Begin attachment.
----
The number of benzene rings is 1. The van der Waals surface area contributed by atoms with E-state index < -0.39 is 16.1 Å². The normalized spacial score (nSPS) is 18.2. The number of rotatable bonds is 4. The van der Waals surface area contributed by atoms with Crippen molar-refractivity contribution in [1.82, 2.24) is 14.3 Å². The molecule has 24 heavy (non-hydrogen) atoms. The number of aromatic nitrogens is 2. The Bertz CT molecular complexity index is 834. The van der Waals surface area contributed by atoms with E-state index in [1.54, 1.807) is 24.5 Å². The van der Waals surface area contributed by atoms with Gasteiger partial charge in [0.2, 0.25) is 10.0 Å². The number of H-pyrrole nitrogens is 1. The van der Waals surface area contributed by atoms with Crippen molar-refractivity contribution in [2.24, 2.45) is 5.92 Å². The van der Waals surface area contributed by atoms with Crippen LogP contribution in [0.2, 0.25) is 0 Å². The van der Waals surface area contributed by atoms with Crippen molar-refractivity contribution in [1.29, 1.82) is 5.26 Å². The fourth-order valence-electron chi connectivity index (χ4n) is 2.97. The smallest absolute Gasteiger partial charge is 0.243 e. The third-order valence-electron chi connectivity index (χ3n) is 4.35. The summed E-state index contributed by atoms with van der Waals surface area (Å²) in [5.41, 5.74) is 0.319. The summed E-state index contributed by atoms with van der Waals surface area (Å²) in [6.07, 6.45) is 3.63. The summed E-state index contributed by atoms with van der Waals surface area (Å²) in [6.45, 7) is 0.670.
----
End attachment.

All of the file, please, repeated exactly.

The number of benzene rings is 1. The van der Waals surface area contributed by atoms with E-state index < -0.39 is 16.1 Å². The normalized spacial score (nSPS) is 18.2. The number of rotatable bonds is 4. The van der Waals surface area contributed by atoms with Crippen molar-refractivity contribution in [1.82, 2.24) is 14.3 Å². The molecule has 24 heavy (non-hydrogen) atoms. The number of aromatic nitrogens is 2. The Bertz CT molecular complexity index is 834. The van der Waals surface area contributed by atoms with E-state index in [1.54, 1.807) is 24.5 Å². The van der Waals surface area contributed by atoms with Gasteiger partial charge in [0.2, 0.25) is 10.0 Å². The number of H-pyrrole nitrogens is 1. The van der Waals surface area contributed by atoms with Crippen molar-refractivity contribution in [2.24, 2.45) is 5.92 Å². The van der Waals surface area contributed by atoms with Crippen LogP contribution in [0.2, 0.25) is 0 Å². The van der Waals surface area contributed by atoms with Crippen molar-refractivity contribution in [1.29, 1.82) is 5.26 Å². The fourth-order valence-electron chi connectivity index (χ4n) is 2.97. The smallest absolute Gasteiger partial charge is 0.243 e. The third-order valence-electron chi connectivity index (χ3n) is 4.35. The summed E-state index contributed by atoms with van der Waals surface area (Å²) in [5.41, 5.74) is 0.319. The summed E-state index contributed by atoms with van der Waals surface area (Å²) in [6.07, 6.45) is 3.63. The summed E-state index contributed by atoms with van der Waals surface area (Å²) in [6.45, 7) is 0.670.